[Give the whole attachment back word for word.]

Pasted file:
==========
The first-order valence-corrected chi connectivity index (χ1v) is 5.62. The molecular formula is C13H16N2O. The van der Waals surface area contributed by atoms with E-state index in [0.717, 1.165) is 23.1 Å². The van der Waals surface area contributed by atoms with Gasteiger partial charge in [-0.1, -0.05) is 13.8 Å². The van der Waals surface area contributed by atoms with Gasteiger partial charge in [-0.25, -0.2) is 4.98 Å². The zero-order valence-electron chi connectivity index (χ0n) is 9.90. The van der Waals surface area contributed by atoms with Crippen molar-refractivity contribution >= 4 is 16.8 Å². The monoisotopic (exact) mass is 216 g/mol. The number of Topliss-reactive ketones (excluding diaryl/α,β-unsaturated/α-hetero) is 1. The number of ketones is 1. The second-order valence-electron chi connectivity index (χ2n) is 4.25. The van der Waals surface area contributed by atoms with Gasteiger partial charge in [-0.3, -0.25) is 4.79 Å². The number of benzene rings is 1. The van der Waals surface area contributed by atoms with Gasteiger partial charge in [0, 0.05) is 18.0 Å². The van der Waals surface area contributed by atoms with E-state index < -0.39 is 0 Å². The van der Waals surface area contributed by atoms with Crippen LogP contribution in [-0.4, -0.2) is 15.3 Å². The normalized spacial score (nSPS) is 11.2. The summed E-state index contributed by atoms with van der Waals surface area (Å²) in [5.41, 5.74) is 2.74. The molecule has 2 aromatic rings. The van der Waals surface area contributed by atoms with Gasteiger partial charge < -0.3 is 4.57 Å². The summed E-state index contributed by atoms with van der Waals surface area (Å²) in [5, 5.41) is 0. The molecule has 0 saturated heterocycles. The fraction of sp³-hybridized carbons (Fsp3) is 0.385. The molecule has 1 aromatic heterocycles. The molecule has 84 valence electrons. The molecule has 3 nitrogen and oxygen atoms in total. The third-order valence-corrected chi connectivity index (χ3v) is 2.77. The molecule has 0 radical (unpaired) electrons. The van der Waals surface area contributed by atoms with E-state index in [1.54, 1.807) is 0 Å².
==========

The first-order valence-corrected chi connectivity index (χ1v) is 5.62. The molecular formula is C13H16N2O. The van der Waals surface area contributed by atoms with E-state index in [0.717, 1.165) is 23.1 Å². The van der Waals surface area contributed by atoms with Gasteiger partial charge in [-0.1, -0.05) is 13.8 Å². The van der Waals surface area contributed by atoms with Gasteiger partial charge in [-0.25, -0.2) is 4.98 Å². The zero-order valence-electron chi connectivity index (χ0n) is 9.90. The van der Waals surface area contributed by atoms with Crippen molar-refractivity contribution >= 4 is 16.8 Å². The monoisotopic (exact) mass is 216 g/mol. The number of Topliss-reactive ketones (excluding diaryl/α,β-unsaturated/α-hetero) is 1. The number of ketones is 1. The second-order valence-electron chi connectivity index (χ2n) is 4.25. The van der Waals surface area contributed by atoms with Gasteiger partial charge in [-0.3, -0.25) is 4.79 Å². The number of benzene rings is 1. The van der Waals surface area contributed by atoms with Gasteiger partial charge in [0, 0.05) is 18.0 Å². The van der Waals surface area contributed by atoms with E-state index < -0.39 is 0 Å². The van der Waals surface area contributed by atoms with Crippen LogP contribution in [-0.4, -0.2) is 15.3 Å². The normalized spacial score (nSPS) is 11.2. The summed E-state index contributed by atoms with van der Waals surface area (Å²) in [5.41, 5.74) is 2.74. The molecule has 2 aromatic rings. The van der Waals surface area contributed by atoms with Gasteiger partial charge < -0.3 is 4.57 Å². The summed E-state index contributed by atoms with van der Waals surface area (Å²) in [5, 5.41) is 0. The molecule has 0 saturated heterocycles. The fraction of sp³-hybridized carbons (Fsp3) is 0.385. The molecule has 1 aromatic heterocycles. The molecule has 84 valence electrons. The molecule has 3 nitrogen and oxygen atoms in total. The third-order valence-corrected chi connectivity index (χ3v) is 2.77. The molecule has 0 radical (unpaired) electrons. The van der Waals surface area contributed by atoms with E-state index in [1.54, 1.807) is 0 Å².